History of Motocross
As one of the most exciting sports on two wheels, motocross continues to capture new fans with every passing generation. From the jumps and thrills to the speed of the competition of coming in first place, there is plenty to love about this sport. While you may be a fan of the sport, there are a few interesting points in the history of motocross most fans don't know. Let's take a look at the turning points in the history of motocross for a deeper knowledge of this fan favorite.
When looking at the history of motocross, the origins can be found in the early 1900s when motorcycle companies tested their motorcycles in races on various self-made courses. Manufacturers of early motorcycles wanted to test out the speed, agility, and maneuverability of their models so they would create makeshift course to test them out. These test tracks featured many of the same elements as today's motocross such as hill climbs and endurance test areas.
The British invented what they called the Scott Trail. This was a challenging trail meant to test a rider's endurance over a long journey. Designed by Alfred Angus Scott, a Yorkshire engineer and namesake behind Scott motorcycles, the Scott Trail was a tough course laid out over rugged terrain. Many riders would quit before finishing the race because it was so intense. The multiple winners were judged based on their mistakes in navigating the trail as well as their speed in finishing the race.
The first actual known motocross race was held at Camberley in Surrey. This 1924 event was called the Scramble and was the first official race where a sole winner would be crowned out of all the competitors based on their speed in completing the course. When you think of this early race, it wasn't the same as what motocross is today. In fact, the motorcycles were basically still small frames similar to bicycles with small internal combustion engines mounted to the frame. This event actually came about because the Southern Englishmen took offense to the Yorkshire riders claiming they were the tougher riders. A motorcycle club in Camberley challenged the Scott Trail riding men to a race where they would test their skills, and this was known as the first motocross race. The original scoring of the Scott Trail was replaced by only scoring on speed alone as riders raced over a 2.5 mile course. This would become the basis for motocross scoring still today.
The race that started in 1924 would continue to grow as it became an annual occurrence. Riders would travel from all over England and eventually the rest of Europe just to compete in this course. It wasn't until 1947 that motocross racing went international and expanded outside of Europe into other countries. It didn't find its way to America until 1960 but this would help grow the competition even further.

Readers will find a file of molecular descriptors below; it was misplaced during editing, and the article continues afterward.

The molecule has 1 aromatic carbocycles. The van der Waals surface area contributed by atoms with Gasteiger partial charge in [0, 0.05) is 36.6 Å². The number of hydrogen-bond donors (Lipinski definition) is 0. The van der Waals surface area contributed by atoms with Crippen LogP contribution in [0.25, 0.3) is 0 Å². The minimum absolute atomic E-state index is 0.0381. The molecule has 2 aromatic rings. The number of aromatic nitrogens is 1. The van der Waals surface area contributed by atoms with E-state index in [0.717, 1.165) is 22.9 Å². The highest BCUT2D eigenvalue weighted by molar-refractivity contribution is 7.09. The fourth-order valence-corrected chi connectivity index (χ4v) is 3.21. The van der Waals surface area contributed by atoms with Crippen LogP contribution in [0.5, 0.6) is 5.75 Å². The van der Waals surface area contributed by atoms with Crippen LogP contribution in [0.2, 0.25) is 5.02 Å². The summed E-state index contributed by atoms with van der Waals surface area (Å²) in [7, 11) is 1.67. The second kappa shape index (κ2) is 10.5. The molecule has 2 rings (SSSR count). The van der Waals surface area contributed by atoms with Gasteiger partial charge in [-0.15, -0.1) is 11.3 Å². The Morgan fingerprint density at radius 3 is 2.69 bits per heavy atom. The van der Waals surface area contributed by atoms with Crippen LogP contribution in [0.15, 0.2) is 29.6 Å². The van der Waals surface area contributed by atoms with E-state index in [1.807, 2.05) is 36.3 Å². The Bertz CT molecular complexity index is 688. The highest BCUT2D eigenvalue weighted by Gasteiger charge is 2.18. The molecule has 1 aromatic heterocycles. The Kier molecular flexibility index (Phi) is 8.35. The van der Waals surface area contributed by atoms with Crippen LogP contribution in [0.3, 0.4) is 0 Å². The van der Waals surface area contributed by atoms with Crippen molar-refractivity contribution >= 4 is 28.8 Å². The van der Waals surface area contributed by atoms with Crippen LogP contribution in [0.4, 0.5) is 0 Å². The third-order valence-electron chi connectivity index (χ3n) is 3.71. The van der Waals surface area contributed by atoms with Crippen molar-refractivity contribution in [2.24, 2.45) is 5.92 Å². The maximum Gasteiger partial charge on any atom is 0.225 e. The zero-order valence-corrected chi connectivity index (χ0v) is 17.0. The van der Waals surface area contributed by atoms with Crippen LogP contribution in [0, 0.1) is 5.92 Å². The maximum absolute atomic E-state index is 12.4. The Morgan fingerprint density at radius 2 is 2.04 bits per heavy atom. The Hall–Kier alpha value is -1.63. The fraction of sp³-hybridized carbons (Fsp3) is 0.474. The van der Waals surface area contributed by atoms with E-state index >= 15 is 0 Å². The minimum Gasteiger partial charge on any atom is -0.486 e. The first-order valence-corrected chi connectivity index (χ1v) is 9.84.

There were other factors responsible for growing this sport during the decades from the 1940s to the 1970s. The first was that the race was spreading to new countries and attracting riders from all over the world instead of just European riders. The race was becoming an international way for riders to test their skills and sponsors were even popping up to help riders with the costs of competing.
The second reason was that there were more manufacturers creating motorcycles than ever before and new technology was constantly being created. The bikes were no longer simple frames with an engine mounted to them, but rather powerful bikes made for speed and agility. In fact, in 1952 when the European Championship series was created, the bikes were using 500cc engines and by 1962 a separate division would be established for 250cc bikes.
The third factor driving on the sport of motocross was that it was becoming a spectator sport. By the 1960s, the sport had garnered enough of a reputation that spectators would come from all over the world with the family to watch a day of racing by the track. In 1972, the first stadium motocross event took place in Los Angeles which only served to further expand the fan following of this fast paced sport. Whereas before the race could only take place out in the middle of nowhere on a dirt track, it could now come straight to major cities by way of stadiums which would help grow the sport even more.
When looking at the more modern history of motocross, there is no denying Japanese manufacturers played an important role in the 1970s and beyond. Japanese manufacturers were creating some of the fastest and more agile bikes on the market at the time. For example, Japan introduced the first water cooled bikes with monoshock rear suspension which would be a game changer for a motocross rider looking for more power and control. From there, more and more bikes were introduced specifically for the purposes of racing in motocross events.
Today, even the races for motocross have become more diverse much like the bikes themselves. In fact, there are race classifications today such as Super Cross, Freestyle, Big Air, and Super Moto, all of which test different skill sets of riders. The courses have also changed over the years in order to test all these different skills so where one course may focus on big jumps, another course may focus on tighter turns, and the track layout will reflect the skills being tested. Motocross today remains one of the fastest growing sports on the scene with no signs of slowing down any time soon.